NBA player James Harden is reeling from the shock of selling out his branded wine during a Chinese live stream event. The event, hosted by online celebrity Crazy Brother Yang, showcased the power of live streaming in China, a country passionate about basketball.
Harden, a Philadelphia 76ers guard, participated in the live stream with around 15 million viewers, where he promoted his J-Harden brand wine. Yang asked Harden about his usual daily sales, and the NBA player mentioned selling only a few cases per store.
During the live stream, Yang challenged Harden to witness the speed of sales. Harden accepted and watched as Yang initiated the sale. In just 14 seconds, Yang halted the sale, having received 5,000 orders at $60 for two bottles. This lightning-fast selling generated an impressive $300,000 in revenue, according to CNN. Upon observing the rapid sales, Harden expressed his disbelief while glancing at a computer monitor, followed by laughter and applause.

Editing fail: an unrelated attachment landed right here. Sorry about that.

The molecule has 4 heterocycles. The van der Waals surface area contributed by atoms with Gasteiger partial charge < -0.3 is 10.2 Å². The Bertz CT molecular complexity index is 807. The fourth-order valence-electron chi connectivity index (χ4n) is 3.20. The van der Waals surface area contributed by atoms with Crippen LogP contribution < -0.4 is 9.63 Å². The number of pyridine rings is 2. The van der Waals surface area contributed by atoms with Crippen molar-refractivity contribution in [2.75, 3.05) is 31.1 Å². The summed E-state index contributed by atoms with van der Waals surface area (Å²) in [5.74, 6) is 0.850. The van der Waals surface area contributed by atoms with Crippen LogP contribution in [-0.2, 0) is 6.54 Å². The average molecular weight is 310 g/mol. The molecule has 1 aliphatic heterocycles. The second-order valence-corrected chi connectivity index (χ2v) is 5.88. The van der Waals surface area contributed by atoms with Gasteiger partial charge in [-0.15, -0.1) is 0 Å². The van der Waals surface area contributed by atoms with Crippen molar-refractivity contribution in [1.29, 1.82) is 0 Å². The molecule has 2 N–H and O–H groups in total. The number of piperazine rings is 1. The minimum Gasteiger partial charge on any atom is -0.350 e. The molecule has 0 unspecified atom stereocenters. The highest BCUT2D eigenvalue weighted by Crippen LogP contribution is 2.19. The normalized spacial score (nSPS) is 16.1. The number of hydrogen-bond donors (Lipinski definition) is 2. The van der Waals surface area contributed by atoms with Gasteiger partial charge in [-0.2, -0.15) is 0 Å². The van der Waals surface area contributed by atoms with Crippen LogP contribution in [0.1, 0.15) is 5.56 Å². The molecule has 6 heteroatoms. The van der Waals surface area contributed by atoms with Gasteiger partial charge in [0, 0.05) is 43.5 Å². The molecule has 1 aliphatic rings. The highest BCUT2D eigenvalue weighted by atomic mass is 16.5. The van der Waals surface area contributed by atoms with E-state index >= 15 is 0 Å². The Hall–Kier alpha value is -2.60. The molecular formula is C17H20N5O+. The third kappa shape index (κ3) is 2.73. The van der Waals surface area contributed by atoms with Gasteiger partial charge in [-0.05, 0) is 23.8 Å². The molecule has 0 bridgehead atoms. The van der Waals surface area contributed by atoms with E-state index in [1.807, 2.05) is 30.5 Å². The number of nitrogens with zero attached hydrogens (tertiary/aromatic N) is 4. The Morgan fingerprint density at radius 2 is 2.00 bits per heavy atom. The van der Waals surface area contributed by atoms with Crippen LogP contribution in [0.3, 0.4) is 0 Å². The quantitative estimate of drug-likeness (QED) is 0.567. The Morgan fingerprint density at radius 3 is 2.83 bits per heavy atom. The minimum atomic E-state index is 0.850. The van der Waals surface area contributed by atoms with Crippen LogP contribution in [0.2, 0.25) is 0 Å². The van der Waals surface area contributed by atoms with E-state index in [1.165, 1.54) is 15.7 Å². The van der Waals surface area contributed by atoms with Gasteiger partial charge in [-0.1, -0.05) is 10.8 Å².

Live stream shopping has surged in China, becoming a lucrative industry worth billions. This approach combines entertainment and e-commerce, where hosts present viewers with flash deals and discount coupons in real time, CNN reported. Audiences can immediately purchase items from the streamers and send virtual “gifts” to their favorite celebrities.
Harden’s live stream gained significant traction on Chinese social media, leading fans to playfully suggest he should consider playing basketball in China instead of the NBA to capitalize on his local fan base.
Basketball holds immense popularity in China, largely due to the NBA career of Chinese icon Yao Ming. The league’s extensive engagement in China involves constructing courts, organizing preseason games, and initially providing free broadcasting rights, building a strong connection over several decades.
The NBA’s popularity among millions of Chinese fans results in profitable sponsorship agreements for both the league and its star athletes. Prior to the pandemic, China contributed to at least 10% of the NBA’s total revenue, as estimated by an analyst.